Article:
Slowing global demand has resulted in banker Goldman Sachs cutting its iron ore price forecast estimates.
The company expects demand for the bulk commodity will level and steel production in China will slow.
China is the world’s largest iron ore buyer.
Goldman analysts Christian Lelong and Jeffrey Currie wrote in a report that iron ore may average $US139 a metric ton, compared with a previous estimate of $US144.
“We expect global seaborne iron-ore demand to revert back to its historical growth rate of 2 per cent per annum,” the report stated.
The SMH reports this year has been China’s weakest start since 2009, with prices dropping 7.2 per cent in 2013.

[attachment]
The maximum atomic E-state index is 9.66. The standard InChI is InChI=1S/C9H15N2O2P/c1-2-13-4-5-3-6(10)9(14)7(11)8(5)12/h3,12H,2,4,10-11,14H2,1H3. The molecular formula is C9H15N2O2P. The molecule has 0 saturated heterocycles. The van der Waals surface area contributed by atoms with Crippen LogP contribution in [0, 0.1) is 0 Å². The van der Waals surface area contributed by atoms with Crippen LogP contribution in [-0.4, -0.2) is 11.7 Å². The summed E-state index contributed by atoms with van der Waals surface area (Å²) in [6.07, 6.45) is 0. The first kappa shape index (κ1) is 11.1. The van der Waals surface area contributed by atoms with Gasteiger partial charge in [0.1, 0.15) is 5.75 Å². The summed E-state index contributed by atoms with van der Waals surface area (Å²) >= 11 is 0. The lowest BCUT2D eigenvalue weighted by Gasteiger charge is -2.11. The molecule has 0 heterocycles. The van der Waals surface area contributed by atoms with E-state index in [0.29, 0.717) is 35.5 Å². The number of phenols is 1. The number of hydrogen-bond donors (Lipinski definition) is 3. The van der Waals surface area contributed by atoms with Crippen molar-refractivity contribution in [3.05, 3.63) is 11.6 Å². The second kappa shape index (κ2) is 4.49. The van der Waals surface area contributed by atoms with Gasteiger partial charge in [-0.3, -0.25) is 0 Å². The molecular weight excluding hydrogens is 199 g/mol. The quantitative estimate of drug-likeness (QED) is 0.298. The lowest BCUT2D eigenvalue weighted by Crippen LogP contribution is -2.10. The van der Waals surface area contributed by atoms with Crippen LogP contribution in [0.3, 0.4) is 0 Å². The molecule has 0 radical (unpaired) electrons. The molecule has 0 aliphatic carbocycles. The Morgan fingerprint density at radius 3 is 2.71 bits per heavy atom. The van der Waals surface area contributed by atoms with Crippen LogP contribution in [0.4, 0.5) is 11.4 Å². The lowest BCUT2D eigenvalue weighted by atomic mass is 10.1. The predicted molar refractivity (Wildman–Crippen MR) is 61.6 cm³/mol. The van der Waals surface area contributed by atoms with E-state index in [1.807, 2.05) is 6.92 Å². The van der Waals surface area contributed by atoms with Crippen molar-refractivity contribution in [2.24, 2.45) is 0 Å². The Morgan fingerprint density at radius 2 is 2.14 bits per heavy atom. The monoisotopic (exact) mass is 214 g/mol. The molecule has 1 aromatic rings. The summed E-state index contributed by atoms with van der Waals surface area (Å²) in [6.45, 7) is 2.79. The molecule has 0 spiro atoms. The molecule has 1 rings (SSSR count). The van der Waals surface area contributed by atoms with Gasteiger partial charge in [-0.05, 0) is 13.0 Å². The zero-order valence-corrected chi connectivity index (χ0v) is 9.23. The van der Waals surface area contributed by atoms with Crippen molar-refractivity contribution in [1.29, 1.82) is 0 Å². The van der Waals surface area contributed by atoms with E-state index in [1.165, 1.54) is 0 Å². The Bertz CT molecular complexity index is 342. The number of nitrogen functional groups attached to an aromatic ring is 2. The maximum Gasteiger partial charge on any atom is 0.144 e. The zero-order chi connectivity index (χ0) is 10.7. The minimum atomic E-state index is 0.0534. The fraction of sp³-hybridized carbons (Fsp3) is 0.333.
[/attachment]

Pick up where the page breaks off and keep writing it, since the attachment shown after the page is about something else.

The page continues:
There are also concerns that reduced Chinese construction will lower demand for the steelmaking material.
Earlier this month, Morgan Stanley stated iron ore has peaked and will decline over the rest of the year, an expectation mimicked by analysts Deutsche Bank AG and Credit Suisse Group AG who have also forecasting lower prices.
"We expect global seaborne iron-ore demand to revert back to its historical growth rate of 2 per cent per annum," Goldman Sachs said.
"Steel production growth has slowed in China and we expect it will remain below GDP growth rates in the future."
Last year China experienced its weakest annual growth in 13 years, Bloomberg analysts predict China will expand 8.1 per cent this year and 8 per cent in 2014.
Rio Tinto's president of Pilbara operations, Greg Lilleyman told SMH new iron-ore supplies and slower growth in steel demand will weigh on prices during the second half of this year.
Earlier this year Australian Mining reported Chinese officials had accused major iron ore miners of manipulating the market.